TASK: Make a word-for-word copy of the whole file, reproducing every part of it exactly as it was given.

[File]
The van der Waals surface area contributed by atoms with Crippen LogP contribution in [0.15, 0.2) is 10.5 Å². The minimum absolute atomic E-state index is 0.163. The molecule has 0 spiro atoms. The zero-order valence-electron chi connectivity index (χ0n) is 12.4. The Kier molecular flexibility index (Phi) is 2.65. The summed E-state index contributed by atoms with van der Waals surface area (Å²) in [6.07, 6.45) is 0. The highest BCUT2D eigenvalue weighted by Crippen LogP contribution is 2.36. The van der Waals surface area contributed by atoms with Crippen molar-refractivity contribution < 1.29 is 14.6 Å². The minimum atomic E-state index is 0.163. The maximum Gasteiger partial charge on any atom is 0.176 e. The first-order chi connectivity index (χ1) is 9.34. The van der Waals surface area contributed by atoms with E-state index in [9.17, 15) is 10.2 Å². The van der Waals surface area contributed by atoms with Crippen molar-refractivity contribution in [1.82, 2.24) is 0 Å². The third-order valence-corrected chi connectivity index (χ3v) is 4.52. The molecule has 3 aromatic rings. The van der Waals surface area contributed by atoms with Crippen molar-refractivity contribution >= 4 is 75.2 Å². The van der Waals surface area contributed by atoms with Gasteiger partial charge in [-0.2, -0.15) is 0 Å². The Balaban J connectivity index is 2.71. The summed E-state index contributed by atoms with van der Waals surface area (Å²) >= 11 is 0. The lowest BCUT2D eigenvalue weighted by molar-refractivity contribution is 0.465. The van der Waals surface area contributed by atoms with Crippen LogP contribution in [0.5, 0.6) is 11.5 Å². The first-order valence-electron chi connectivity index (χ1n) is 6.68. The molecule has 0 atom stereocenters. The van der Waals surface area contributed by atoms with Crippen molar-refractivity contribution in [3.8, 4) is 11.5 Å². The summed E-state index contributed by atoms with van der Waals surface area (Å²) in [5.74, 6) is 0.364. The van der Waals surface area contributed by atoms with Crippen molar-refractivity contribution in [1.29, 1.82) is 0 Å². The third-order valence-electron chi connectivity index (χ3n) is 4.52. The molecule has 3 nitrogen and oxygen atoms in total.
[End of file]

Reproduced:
The van der Waals surface area contributed by atoms with Crippen LogP contribution in [0.15, 0.2) is 10.5 Å². The minimum absolute atomic E-state index is 0.163. The molecule has 0 spiro atoms. The zero-order valence-electron chi connectivity index (χ0n) is 12.4. The Kier molecular flexibility index (Phi) is 2.65. The summed E-state index contributed by atoms with van der Waals surface area (Å²) in [6.07, 6.45) is 0. The highest BCUT2D eigenvalue weighted by Crippen LogP contribution is 2.36. The van der Waals surface area contributed by atoms with Crippen molar-refractivity contribution < 1.29 is 14.6 Å². The minimum atomic E-state index is 0.163. The maximum Gasteiger partial charge on any atom is 0.176 e. The first-order chi connectivity index (χ1) is 9.34. The van der Waals surface area contributed by atoms with E-state index in [9.17, 15) is 10.2 Å². The van der Waals surface area contributed by atoms with Crippen molar-refractivity contribution in [1.82, 2.24) is 0 Å². The third-order valence-corrected chi connectivity index (χ3v) is 4.52. The molecule has 3 aromatic rings. The van der Waals surface area contributed by atoms with Crippen molar-refractivity contribution >= 4 is 75.2 Å². The van der Waals surface area contributed by atoms with Gasteiger partial charge in [-0.2, -0.15) is 0 Å². The Balaban J connectivity index is 2.71. The summed E-state index contributed by atoms with van der Waals surface area (Å²) >= 11 is 0. The lowest BCUT2D eigenvalue weighted by molar-refractivity contribution is 0.465. The van der Waals surface area contributed by atoms with Crippen LogP contribution in [0.5, 0.6) is 11.5 Å². The first-order valence-electron chi connectivity index (χ1n) is 6.68. The molecule has 0 atom stereocenters. The van der Waals surface area contributed by atoms with Crippen molar-refractivity contribution in [3.8, 4) is 11.5 Å². The summed E-state index contributed by atoms with van der Waals surface area (Å²) in [5.74, 6) is 0.364. The van der Waals surface area contributed by atoms with Crippen molar-refractivity contribution in [1.29, 1.82) is 0 Å². The third-order valence-electron chi connectivity index (χ3n) is 4.52. The molecule has 3 nitrogen and oxygen atoms in total.